Data compiled by the European Scanning Centre, based on more than 3,000 cases, suggests that almost 60 per cent of women, and 40 per cent of men under 55 being treated with statins under the current guidelines, have perfectly healthy heart arteries, meaning they probably do not need medication. The astonishing study also found that around a quarter of men and 15 per cent of women may have such significant calcium deposits that the standard dose of statins dished out by GPs would be inadequate to treat it. These patients, say experts, would require further medication or a surgical procedure to lower their heart attack risk.
The study also looked at men and women who were not on statins, and were otherwise healthy with no symptoms of heart disease.
In this group, more than half of men over 55, and almost a third of those aged 40 to 55, had calcium build-ups that put them at risk of heart disease.
Shockingly, around 17 per cent of the older men were in the highest risk category, meaning a sudden heart attack would be likely.
Dr Azad Ghuran, consultant cardiologist in London and Hertfordshire, said: ‘One patient I saw was 35, with low cholesterol and a normal BMI and blood pressure but was having chest and hand pain. His QRISK score was just two per cent. You’d probably say he didn’t yet need a statin. But investigations showed all three of his arteries were severely narrowed.’
In such serious cases, patients can have bypass surgery to improve blood flow around the heart and reduce the risk of a heart attack. Alternatively, they can opt instead – as Dr Ghuran’s patient did – to have less invasive surgery to insert stents to widen the arteries.
Trials are investigating the benefits of CTCA. Later this year, a British Heart Foundation-funded study called SCOT-HEART2 will start to recruit up to 10,000 people aged 50 to 70 with a single risk factor for cardiovascular disease, such as smoking, high blood pressure or raised cholesterol.
The trial will examine whether CTCA improves long-term health outcomes as well as the cost-effectiveness of picking up heart disease earlier.
Professor David Newby, BHF’s Duke of Edinburgh Chair of Cardiology at the University of Edinburgh, who will be leading the study, said: ‘We hope to identify people who are asymptomatic who are actually at risk of heart attacks – and prevent those heart attacks. It could justify giving the scan to people with a singular risk factor.
‘But we need the evidence before recommending it as a standard screening test.’ NHS patients being investigated for heart disease sometimes only receive a calcium score, using a standard CT scan, which reveals whether they have calcium deposits present and may need further treatment. In contrast, CTCA provides a map of the heart and the precise location of any blockages, but can only currently be done in a handful of NHS trusts which have the expensive scanners.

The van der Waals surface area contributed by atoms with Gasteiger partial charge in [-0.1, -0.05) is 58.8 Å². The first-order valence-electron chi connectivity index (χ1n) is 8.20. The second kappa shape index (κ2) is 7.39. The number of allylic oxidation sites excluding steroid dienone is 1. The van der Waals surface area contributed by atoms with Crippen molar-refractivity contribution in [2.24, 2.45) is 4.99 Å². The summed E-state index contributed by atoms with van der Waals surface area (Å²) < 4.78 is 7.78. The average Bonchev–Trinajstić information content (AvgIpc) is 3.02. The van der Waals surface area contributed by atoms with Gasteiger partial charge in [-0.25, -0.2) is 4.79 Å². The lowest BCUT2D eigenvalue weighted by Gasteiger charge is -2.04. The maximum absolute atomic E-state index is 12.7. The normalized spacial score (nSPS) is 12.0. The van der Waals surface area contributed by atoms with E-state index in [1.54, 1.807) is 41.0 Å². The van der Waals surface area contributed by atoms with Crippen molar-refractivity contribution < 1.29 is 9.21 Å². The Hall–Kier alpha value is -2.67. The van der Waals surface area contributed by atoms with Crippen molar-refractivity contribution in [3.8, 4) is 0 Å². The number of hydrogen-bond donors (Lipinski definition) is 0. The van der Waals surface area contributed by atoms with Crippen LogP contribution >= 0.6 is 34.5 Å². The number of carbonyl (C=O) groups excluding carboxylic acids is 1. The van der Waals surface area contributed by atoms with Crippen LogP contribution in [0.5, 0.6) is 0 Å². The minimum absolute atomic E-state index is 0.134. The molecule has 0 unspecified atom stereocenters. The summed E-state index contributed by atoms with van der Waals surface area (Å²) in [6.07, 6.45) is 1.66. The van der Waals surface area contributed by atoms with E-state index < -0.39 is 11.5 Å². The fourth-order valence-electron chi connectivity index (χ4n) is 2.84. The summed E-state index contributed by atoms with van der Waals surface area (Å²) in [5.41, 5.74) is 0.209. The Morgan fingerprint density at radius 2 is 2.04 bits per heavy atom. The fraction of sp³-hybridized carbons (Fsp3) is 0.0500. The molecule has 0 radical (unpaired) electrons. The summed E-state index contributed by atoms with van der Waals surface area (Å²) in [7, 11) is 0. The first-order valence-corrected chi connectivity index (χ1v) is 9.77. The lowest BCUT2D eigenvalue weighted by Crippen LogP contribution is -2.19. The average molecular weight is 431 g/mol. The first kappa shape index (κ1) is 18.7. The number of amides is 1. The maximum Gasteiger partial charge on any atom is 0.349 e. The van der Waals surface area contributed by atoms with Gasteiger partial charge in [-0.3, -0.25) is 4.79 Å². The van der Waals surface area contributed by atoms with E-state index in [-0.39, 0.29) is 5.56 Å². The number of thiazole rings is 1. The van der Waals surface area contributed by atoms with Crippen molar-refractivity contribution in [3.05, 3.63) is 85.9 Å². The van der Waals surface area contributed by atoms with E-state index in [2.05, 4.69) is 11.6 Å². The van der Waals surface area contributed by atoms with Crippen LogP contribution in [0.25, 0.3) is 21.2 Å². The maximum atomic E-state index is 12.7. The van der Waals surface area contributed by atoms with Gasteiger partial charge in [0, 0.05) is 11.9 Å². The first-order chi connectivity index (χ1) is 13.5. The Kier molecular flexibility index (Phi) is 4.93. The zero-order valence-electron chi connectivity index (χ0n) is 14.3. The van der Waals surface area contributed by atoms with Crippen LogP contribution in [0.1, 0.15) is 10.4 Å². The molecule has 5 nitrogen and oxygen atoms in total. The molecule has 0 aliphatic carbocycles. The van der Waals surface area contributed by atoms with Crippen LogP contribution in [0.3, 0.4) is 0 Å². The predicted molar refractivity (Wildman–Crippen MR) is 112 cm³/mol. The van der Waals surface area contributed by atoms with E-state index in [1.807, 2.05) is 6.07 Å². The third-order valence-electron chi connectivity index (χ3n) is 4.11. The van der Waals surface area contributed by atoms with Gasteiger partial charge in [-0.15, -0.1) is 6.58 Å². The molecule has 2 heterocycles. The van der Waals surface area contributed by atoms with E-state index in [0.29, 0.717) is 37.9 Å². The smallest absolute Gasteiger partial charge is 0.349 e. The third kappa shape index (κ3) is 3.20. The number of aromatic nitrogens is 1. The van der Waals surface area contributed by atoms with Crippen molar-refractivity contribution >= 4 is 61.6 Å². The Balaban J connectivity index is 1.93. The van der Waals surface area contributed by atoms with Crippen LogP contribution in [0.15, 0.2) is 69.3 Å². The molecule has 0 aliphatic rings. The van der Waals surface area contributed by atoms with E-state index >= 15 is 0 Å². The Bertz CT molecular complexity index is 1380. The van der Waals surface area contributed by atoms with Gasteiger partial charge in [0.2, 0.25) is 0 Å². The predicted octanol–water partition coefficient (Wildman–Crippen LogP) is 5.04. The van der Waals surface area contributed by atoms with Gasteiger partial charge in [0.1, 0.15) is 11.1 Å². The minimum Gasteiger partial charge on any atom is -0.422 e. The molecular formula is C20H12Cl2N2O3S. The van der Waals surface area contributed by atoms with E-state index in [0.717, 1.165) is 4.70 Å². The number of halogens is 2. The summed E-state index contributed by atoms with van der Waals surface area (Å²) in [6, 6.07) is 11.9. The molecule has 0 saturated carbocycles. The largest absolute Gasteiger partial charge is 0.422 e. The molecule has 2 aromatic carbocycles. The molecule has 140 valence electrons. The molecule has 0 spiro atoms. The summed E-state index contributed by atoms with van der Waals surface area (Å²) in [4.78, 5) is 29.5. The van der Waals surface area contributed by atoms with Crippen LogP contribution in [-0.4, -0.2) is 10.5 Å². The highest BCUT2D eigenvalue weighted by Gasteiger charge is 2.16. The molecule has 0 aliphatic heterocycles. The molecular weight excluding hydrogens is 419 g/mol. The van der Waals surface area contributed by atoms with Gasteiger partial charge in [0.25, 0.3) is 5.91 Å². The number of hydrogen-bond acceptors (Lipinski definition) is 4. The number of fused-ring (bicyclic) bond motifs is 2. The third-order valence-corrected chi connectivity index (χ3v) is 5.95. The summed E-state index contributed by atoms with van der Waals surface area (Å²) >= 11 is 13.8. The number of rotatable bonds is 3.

In the US, where Donald Trump had a CTCA scan in 2017, medical guidance to doctors recommends wider use of the calcium scan.
The American Heart Association says all patients over 55 – even if they have no symptoms of heart disease – as well as younger patients over 40 who have an intermediate risk of having a heart attack, should be tested. It follows studies showing half of those aged 45 to 84 offered statins actually had a calcium score of zero, which means the drugs were not clinically necessary.
It will not be a cheap solution. Mr Jenkins says: ‘The scanners also need experienced radiographers to operate them as they’re like Formula 1 cars.’
Others question if the evidence currently supports CTCA’s use for routine screening. One study, SCOT-HEART1, found that it cut the number of deaths from heart attacks by nearly half within five years. But Jonathan Hill, consultant cardiologist at HCA London Bridge Hospital, warned: ‘CTCA will replace calcium scoring for investigating chest pain, but the screening question is controversial in otherwise healthy patients. The radiation risk, although it’s going down, is not quite low enough with most machines.’
Professor Sir Nilesh Samani, medical director of the British Heart Foundation, said that while CTCA was an ‘important tool’, its use over and above calcium scoring alone was ‘somewhat debatable’. He said: ‘We need to find out which groups could benefit, which is what SCOT-HEART2 will do.’
However, Dr Jenkins added: ‘If this could be introduced for every patient over 40, you’d save on statin prescriptions and long term on potential heart problems too.’